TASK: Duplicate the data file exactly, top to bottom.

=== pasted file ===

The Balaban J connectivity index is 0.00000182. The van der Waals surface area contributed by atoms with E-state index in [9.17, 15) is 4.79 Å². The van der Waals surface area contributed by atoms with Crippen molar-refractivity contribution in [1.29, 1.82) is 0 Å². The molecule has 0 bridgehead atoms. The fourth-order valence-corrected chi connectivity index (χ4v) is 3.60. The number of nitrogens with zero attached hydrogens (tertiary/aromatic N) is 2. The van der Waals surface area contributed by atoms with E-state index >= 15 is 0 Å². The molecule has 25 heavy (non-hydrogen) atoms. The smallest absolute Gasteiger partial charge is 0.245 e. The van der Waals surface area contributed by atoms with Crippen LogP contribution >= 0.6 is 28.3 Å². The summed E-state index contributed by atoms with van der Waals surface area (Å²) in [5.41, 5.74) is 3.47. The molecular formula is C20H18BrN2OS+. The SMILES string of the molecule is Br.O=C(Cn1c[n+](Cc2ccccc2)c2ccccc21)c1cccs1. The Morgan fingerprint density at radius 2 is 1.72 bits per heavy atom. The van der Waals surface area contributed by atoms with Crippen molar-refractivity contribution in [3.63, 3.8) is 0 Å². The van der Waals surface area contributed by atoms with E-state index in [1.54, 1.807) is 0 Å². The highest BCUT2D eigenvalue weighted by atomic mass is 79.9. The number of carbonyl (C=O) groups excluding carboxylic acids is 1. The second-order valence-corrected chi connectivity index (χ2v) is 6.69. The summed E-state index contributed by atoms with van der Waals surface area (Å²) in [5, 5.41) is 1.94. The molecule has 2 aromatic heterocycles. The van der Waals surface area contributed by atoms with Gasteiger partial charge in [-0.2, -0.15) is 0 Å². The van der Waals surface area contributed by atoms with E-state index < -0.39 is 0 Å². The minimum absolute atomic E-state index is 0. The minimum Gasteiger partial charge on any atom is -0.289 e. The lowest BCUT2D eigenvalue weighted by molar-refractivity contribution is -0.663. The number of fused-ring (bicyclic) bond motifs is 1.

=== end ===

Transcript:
The Balaban J connectivity index is 0.00000182. The van der Waals surface area contributed by atoms with E-state index in [9.17, 15) is 4.79 Å². The van der Waals surface area contributed by atoms with Crippen molar-refractivity contribution in [1.29, 1.82) is 0 Å². The molecule has 0 bridgehead atoms. The fourth-order valence-corrected chi connectivity index (χ4v) is 3.60. The number of nitrogens with zero attached hydrogens (tertiary/aromatic N) is 2. The van der Waals surface area contributed by atoms with E-state index >= 15 is 0 Å². The molecule has 25 heavy (non-hydrogen) atoms. The smallest absolute Gasteiger partial charge is 0.245 e. The van der Waals surface area contributed by atoms with Crippen LogP contribution >= 0.6 is 28.3 Å². The summed E-state index contributed by atoms with van der Waals surface area (Å²) in [5.41, 5.74) is 3.47. The molecular formula is C20H18BrN2OS+. The SMILES string of the molecule is Br.O=C(Cn1c[n+](Cc2ccccc2)c2ccccc21)c1cccs1. The Morgan fingerprint density at radius 2 is 1.72 bits per heavy atom. The van der Waals surface area contributed by atoms with Crippen molar-refractivity contribution in [3.63, 3.8) is 0 Å². The van der Waals surface area contributed by atoms with E-state index in [1.54, 1.807) is 0 Å². The highest BCUT2D eigenvalue weighted by atomic mass is 79.9. The number of carbonyl (C=O) groups excluding carboxylic acids is 1. The second-order valence-corrected chi connectivity index (χ2v) is 6.69. The summed E-state index contributed by atoms with van der Waals surface area (Å²) in [5, 5.41) is 1.94. The molecule has 2 aromatic heterocycles. The van der Waals surface area contributed by atoms with Gasteiger partial charge in [-0.2, -0.15) is 0 Å². The van der Waals surface area contributed by atoms with E-state index < -0.39 is 0 Å². The minimum absolute atomic E-state index is 0. The minimum Gasteiger partial charge on any atom is -0.289 e. The lowest BCUT2D eigenvalue weighted by molar-refractivity contribution is -0.663. The number of fused-ring (bicyclic) bond motifs is 1.